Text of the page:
EU governments agree new financial sanctions on Syria

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European Union governments agreed yesterday to impose additional financial sanctions on Syrian President Bashar al-Assad’s government over a crackdown on pro-democracy protests, an EU diplomat said.

The EU will add 12 persons and at least 11 more institutions and companies to a list of those targeted by EU asset freezes and travel bans and ban financial support for trade and loans to the government, both bilateral and through international financial institutions.

The new measures, to be approved formally by EU foreign ministers on Thursday, will prohibit EU firms from trading in Syrian state debt and banks from Syria will be banned from opening branches in EU countries or investing in European banks.

The sanctions will also include a ban on exporting equipment for the Syrian oil and gas industry, including refining and exploration, and EU companies will no longer be able to invest in firms constructing new power plants in Syria.
“All these measures are aimed at cutting off the financial flows to the Syrian government,” said the diplomat, speaking on condition of anonymity.

The steps will include a ban sales of software or equipment that can be used for internet or telecommunications surveillance and an EU statement will call for “restraint” on shorter-term trade support.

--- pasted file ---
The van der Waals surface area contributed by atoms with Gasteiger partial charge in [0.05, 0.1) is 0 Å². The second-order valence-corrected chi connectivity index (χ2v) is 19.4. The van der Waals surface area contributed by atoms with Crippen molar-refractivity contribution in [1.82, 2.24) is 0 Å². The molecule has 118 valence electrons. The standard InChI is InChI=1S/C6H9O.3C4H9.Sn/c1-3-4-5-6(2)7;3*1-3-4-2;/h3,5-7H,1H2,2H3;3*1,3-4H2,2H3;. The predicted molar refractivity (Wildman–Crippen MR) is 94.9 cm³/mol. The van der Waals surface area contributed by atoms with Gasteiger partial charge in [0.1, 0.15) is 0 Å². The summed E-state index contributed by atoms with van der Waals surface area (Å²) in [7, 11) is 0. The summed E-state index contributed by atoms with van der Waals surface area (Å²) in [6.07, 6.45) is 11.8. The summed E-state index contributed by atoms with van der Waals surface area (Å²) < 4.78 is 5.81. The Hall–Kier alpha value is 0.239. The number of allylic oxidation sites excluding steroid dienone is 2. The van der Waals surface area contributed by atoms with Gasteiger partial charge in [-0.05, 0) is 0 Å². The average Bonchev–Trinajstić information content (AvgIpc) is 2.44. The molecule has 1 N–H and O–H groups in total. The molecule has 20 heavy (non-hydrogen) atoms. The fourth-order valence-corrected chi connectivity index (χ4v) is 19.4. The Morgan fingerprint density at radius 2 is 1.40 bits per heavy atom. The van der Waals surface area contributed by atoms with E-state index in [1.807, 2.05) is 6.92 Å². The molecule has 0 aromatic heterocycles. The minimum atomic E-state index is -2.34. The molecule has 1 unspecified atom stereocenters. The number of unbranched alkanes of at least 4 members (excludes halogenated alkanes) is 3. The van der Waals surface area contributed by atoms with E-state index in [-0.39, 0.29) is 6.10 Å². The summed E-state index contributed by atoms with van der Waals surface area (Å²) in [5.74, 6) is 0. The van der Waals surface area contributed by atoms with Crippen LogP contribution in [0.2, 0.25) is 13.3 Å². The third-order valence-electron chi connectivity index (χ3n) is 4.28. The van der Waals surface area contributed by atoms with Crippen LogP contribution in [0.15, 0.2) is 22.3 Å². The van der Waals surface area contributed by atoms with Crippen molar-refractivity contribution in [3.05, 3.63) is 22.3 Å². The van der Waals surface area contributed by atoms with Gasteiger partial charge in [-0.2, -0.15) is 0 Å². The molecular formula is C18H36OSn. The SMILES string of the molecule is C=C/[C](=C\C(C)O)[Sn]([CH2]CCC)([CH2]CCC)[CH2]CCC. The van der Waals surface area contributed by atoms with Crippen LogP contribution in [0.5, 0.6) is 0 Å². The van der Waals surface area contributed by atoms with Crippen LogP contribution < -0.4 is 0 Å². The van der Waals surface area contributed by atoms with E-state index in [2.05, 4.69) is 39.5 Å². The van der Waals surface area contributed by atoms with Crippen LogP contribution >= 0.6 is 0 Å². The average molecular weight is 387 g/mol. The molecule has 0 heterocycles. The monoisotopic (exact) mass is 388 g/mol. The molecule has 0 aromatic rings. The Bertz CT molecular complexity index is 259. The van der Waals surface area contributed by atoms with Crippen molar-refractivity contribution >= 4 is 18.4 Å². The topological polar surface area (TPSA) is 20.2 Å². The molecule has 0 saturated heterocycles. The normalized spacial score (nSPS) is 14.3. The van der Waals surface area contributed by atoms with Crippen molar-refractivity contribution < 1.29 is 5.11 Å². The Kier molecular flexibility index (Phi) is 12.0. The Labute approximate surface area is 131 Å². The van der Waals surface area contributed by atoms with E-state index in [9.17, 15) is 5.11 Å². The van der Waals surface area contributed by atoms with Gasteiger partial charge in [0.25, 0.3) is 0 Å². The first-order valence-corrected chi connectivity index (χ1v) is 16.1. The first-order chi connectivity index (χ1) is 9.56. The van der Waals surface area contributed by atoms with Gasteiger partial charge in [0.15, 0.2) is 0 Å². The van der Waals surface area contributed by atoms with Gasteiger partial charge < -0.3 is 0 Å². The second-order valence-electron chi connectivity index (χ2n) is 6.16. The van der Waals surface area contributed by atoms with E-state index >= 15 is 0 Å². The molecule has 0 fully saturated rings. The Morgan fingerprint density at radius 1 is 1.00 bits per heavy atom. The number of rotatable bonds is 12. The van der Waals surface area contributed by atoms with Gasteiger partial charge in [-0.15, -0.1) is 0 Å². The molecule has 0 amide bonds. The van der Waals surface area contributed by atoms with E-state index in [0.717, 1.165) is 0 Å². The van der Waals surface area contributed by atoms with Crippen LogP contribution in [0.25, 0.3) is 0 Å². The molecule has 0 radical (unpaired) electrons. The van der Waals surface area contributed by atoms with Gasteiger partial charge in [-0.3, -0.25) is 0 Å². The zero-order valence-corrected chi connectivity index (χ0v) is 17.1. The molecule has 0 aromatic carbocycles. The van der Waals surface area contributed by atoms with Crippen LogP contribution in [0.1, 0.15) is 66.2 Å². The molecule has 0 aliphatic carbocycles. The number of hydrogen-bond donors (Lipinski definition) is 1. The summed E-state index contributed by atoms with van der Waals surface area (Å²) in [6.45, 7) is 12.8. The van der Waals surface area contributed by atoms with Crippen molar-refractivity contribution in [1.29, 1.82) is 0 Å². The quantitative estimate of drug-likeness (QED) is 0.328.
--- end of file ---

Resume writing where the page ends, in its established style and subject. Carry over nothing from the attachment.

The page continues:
Support for trade for humanitarian purposes, covering food, agriculture and medicine, will not be affected.

EU countries have imposed several rounds of sanctions against Assad since May, including an embargo on Syrian oil and a ban on new investment in the energy sector.

The new moves are part of a renewed international effort to put pressure on Assad who has shown no sign of bowing down, and will follow unprecedented sanctions by the Arab League, announced on Sunday.

Separately, EU states will add 180 names to a sanctions list on Iran aimed at pressing Tehran to abandon what the West believes are plans to develop nuclear weapons, the EU diplomat said. These will include 143 companies or institutions and 37 individuals.

At their meeting on Thursday, EU foreign ministers will discuss extending the measures against Iran further, the EU diplomat said.



Their discussions on additional steps will come after Britain last week banned all its financial institutions from doing business with Iran, including the Iranian central bank, and France said it was pushing for a unified Western response to sanction the central bank and stop imports of Iranian oil.